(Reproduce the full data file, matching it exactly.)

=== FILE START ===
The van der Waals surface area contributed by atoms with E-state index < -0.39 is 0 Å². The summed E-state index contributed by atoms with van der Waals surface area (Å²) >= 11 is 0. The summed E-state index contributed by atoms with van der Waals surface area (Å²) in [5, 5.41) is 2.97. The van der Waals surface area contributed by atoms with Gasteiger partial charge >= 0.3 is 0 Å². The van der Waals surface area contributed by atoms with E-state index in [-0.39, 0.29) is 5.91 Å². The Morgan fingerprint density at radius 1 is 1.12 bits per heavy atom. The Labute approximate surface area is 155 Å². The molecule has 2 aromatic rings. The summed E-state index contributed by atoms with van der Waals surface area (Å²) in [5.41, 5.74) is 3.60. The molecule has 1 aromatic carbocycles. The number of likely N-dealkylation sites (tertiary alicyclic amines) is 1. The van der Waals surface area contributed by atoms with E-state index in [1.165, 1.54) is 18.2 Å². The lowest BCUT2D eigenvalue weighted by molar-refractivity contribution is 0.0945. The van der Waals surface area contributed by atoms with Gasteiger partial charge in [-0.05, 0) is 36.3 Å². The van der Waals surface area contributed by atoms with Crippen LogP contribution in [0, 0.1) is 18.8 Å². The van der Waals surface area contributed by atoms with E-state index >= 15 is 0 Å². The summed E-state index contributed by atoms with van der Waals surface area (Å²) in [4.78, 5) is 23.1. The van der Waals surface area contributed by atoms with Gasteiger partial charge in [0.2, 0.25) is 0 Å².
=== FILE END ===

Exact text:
The van der Waals surface area contributed by atoms with E-state index < -0.39 is 0 Å². The summed E-state index contributed by atoms with van der Waals surface area (Å²) >= 11 is 0. The summed E-state index contributed by atoms with van der Waals surface area (Å²) in [5, 5.41) is 2.97. The van der Waals surface area contributed by atoms with Gasteiger partial charge >= 0.3 is 0 Å². The van der Waals surface area contributed by atoms with E-state index in [-0.39, 0.29) is 5.91 Å². The Morgan fingerprint density at radius 1 is 1.12 bits per heavy atom. The Labute approximate surface area is 155 Å². The molecule has 2 aromatic rings. The summed E-state index contributed by atoms with van der Waals surface area (Å²) in [5.41, 5.74) is 3.60. The molecule has 1 aromatic carbocycles. The number of likely N-dealkylation sites (tertiary alicyclic amines) is 1. The van der Waals surface area contributed by atoms with E-state index in [1.165, 1.54) is 18.2 Å². The lowest BCUT2D eigenvalue weighted by molar-refractivity contribution is 0.0945. The van der Waals surface area contributed by atoms with Gasteiger partial charge in [-0.05, 0) is 36.3 Å². The van der Waals surface area contributed by atoms with Crippen LogP contribution in [0, 0.1) is 18.8 Å². The van der Waals surface area contributed by atoms with E-state index >= 15 is 0 Å². The summed E-state index contributed by atoms with van der Waals surface area (Å²) in [4.78, 5) is 23.1. The van der Waals surface area contributed by atoms with Gasteiger partial charge in [0.2, 0.25) is 0 Å².